In the summer of 2000, while waiting for our air force platform to drop us into Fort Bragg, North Carolina, as part of an airborne troop parachute drop, Dick asked me where I thought my new assignment would be. After replaying my conversation with the COG earlier that day to him, he flatly told me, “No, you’re going to be my XO [executive officer] at brigade.” And so, it was off to another adventure as his executive officer, call sign B05 [pronounced Bravo Zero Five].

During the next twelve months as B05, Dick and I would parachute out of many air force aircraft at night together, deploy to Kosovo, and train thousands of U.S. Forces for combat missions abroad. He was the best leader, trainer and mentor that I’ve ever known. His mastery of the After-Action-Review (AAR) process enabled units training at JRTC to capitalize both on their strengths and weaknesses, ultimately getting better, saving countless lives. As his junior, he taught me the art and science of the AAR which I used later when I was the senior officer of my own Battalion Task Force organization.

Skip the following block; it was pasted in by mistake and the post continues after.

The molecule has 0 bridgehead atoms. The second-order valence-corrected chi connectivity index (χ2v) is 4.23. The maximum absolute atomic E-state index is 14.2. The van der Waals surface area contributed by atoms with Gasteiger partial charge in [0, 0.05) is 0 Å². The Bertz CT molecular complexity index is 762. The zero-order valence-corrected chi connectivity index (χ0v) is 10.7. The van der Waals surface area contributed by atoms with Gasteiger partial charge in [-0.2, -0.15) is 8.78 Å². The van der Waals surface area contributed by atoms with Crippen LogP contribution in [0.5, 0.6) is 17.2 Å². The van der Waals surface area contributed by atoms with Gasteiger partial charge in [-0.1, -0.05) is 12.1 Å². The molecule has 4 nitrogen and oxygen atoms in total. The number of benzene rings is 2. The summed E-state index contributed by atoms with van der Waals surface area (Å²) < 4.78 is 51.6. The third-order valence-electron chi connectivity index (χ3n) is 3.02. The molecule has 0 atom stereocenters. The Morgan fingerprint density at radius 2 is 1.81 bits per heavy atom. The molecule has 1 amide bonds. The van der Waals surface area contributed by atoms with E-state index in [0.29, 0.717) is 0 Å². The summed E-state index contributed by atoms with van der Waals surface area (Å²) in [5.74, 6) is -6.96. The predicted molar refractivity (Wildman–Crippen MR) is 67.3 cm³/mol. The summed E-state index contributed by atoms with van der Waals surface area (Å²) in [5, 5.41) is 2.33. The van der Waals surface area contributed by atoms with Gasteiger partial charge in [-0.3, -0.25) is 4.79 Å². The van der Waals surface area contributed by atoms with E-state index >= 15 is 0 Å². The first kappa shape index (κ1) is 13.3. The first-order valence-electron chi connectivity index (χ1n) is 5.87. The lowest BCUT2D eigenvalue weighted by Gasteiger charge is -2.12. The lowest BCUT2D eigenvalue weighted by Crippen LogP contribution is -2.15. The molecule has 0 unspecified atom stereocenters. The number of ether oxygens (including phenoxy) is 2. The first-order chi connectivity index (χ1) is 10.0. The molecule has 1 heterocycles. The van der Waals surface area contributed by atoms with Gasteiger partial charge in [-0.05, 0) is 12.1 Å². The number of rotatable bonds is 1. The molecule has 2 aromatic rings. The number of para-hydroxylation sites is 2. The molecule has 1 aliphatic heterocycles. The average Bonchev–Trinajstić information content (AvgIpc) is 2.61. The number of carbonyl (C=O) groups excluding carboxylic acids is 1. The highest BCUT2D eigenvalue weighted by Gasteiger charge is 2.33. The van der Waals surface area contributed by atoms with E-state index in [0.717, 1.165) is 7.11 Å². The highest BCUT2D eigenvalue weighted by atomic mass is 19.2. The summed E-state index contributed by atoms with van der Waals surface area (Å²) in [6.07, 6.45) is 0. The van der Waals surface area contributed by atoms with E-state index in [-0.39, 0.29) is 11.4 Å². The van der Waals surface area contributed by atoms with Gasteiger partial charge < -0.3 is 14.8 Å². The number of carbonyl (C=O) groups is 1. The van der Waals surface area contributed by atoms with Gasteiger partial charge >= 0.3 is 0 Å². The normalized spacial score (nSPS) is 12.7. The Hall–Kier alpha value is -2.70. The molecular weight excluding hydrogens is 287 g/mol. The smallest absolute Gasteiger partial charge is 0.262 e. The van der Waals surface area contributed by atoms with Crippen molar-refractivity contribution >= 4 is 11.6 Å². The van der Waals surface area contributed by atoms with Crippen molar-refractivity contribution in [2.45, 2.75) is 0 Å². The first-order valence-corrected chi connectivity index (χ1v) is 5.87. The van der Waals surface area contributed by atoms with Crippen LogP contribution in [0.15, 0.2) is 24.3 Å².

During the entire time that I worked for Dick, I had a knack for finding him on the battlefield. Go to the high ground, and there he would be, observing unit movement and mentoring his counterpart. When Dick would see me, it was always, “Hey B05…how you doing?” There was only one exception. On September 11, 2001, we were both in one of the JRTC mock villages when the planes struck the twin towers. I remember asking him if this attack meant we were now at war. He looked me in the eye and said “yeah, we’re at war with someone now.”